I easily used to get around 200 emails a day. That’s enough content to fill the average novel—and I’m not just expected to read it, I’m also expected to digest it and respond accordingly.
Fortunately for my productivity, I’ve come up with five email-reduction strategies that have nothing to do with rearranging your folders or setting auto-responses. They’re just changes to your usual habits that can help you shrink your overflowing inbox, whether it sees 20 or 200 new messages each day.
Next time you’re about to send an email with only one recipient, pick up the phone or walk over to that person’s desk instead. Chances are that message will result in another, which you’ll need to respond to in turn.
Decisions that typically require three or four messages can be resolved on the phone or face-to-face in 45 seconds. Not only is it more efficient, but you’ll avoid a lot of the miscommunication that happens over email.
The reason most of us don’t use these options is partly habit, partly office etiquette, and partly fear of getting sucked into long conversations. But you can still have personal discussions that don’t need to seem rude, awkward, or unnecessarily drawn out. Just say, “Great, thanks for your time. We’ll talk soon,” as soon as you’ve got the answer you need.
Rather than collecting feedback or suggestions from your employees via email, use collaborative tools like Google Docs, Office Online, Samepage, Hackpad, Slack, or your company’s internal software.
Your company might already use one of these platforms, but since it’s still early days in terms of adoption, there’s still considerable overlap with email, especially on big team projects. So define which tasks and undertakings should play out on which platform, then stick with it.
Sometimes the parcelling-out pretty intuitive. Rather than sending an email to each of your 10 direct reports asking for a status update, for instance, invite them to edit one shared “Status Update” document. You’ll only have one page to look at, not 10 separate emails. Plus, you can leave in-line comments, rather than sending yet another message that someone will feel compelled to reply to.
If you want people to send you fewer emails, you might just need to give them permission. Offer your team members the leeway to make decisions without you. Of course, this first requires clearly communicating your organizational, departmental, and individual expectations. But once someone knows the end goal, they can independently take steps to realize it–without checking in with you by email at each step along the way.
Whenever one of your team members makes a particularly effective decision on their own, highlight that example so that your other employees have a model for success. This takes time and a little work. After all, it’s harder than just setting a “send-to” command in your email platform. But it’s a much more effective long-term solution as a result.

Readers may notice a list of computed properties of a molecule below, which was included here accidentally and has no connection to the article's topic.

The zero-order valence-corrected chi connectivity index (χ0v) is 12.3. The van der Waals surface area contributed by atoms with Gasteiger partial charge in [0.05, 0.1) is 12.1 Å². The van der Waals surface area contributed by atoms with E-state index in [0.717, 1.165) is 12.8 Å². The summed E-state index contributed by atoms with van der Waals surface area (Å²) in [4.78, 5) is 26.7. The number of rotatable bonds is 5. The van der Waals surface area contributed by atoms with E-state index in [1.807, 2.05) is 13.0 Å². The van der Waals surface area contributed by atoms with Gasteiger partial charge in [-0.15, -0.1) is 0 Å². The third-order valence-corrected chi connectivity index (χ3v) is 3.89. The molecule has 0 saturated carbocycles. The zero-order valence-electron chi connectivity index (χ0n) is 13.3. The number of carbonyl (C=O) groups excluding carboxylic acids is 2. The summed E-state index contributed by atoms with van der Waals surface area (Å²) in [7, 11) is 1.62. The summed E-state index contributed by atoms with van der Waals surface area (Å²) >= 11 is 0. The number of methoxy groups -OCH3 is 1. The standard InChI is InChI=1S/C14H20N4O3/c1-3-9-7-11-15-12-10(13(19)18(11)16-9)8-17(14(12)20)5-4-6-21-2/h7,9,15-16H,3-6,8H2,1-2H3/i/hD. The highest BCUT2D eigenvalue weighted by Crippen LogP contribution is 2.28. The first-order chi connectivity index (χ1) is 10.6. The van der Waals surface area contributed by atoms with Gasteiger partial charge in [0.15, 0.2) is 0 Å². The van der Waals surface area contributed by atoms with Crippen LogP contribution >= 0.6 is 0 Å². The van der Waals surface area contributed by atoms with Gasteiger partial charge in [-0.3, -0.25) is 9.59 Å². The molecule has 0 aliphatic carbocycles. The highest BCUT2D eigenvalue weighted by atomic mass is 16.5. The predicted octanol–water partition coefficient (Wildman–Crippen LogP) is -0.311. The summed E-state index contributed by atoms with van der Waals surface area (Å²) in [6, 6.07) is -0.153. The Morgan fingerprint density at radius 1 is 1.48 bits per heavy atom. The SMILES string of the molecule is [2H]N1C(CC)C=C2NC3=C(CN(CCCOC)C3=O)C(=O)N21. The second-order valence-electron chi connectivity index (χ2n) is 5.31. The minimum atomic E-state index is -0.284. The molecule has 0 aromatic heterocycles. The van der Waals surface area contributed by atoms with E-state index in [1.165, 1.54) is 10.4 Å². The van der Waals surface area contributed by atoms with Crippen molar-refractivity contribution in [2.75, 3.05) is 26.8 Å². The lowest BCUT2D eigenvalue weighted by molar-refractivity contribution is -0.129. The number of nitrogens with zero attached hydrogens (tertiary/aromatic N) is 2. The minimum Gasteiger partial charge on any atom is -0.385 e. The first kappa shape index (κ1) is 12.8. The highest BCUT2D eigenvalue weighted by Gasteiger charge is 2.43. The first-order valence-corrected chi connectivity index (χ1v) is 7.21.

As an alternative, try making your employees “temporary managers.” Not only is it great leadership training, but after swapping roles with me for a week, my direct reports have said they’ve gained a better understanding of what I need from them. Our communication from that point on tends to be much more streamlined.
Managers can’t delegate all decisions. And trying to widen participation in the decision-making process can have the reverse effect on email, creating lengthy, multi-party email threads.
One way to cut back on all the back-and-forth is to stop ending emails with questions. End them with statements.
Let’s say you’re trying to set up a meeting with a colleague. You ask, “Are you free on Monday?” She says, “No, but my Tuesday is pretty open.” Then you use two emails to establish the time and meeting place, another email for the calendar invite, and a final email to say, “Talk soon!” That’s too many.
Instead, say, “I’m free to meet on Monday after 4 p.m. or Tuesday between 10 a.m. and 1 p.m. Please send me a calendar invite for the time that works for you. Let’s meet in the café.” Done.
Easier said than done, I know. But the truth remains: To get fewer emails, send fewer emails. Each message you send will generate between one to three subsequent messages, so don’t write a response unless it’s absolutely critical to what you’re trying to accomplish.
Most one-line emails (“Thanks,” “See you tomorrow,” “I’ll let you know,” etc.) fall into this category. If you find yourself about to send a one-liner, save it to your drafts folder for a day. Chances are, the person you were going to email won’t need a response.
To really make these techniques effective, you have to commit. It wasn’t easy at first when I decided I’d start using the phone more, making preemptive decisions, and cutting back on unnecessary notes. And the hardest part was arguably coaching my team members into making more decisions on their own. But lasting change is never easy. Now, my clean, streamlined inbox reminds me it was worth it.
Diomedes Kastanis is CTO for Business Unit Support Systems at Ericsson, where he leads the company’s long-term technology vision and innovation across media, OSS, BSS, and m-commerce.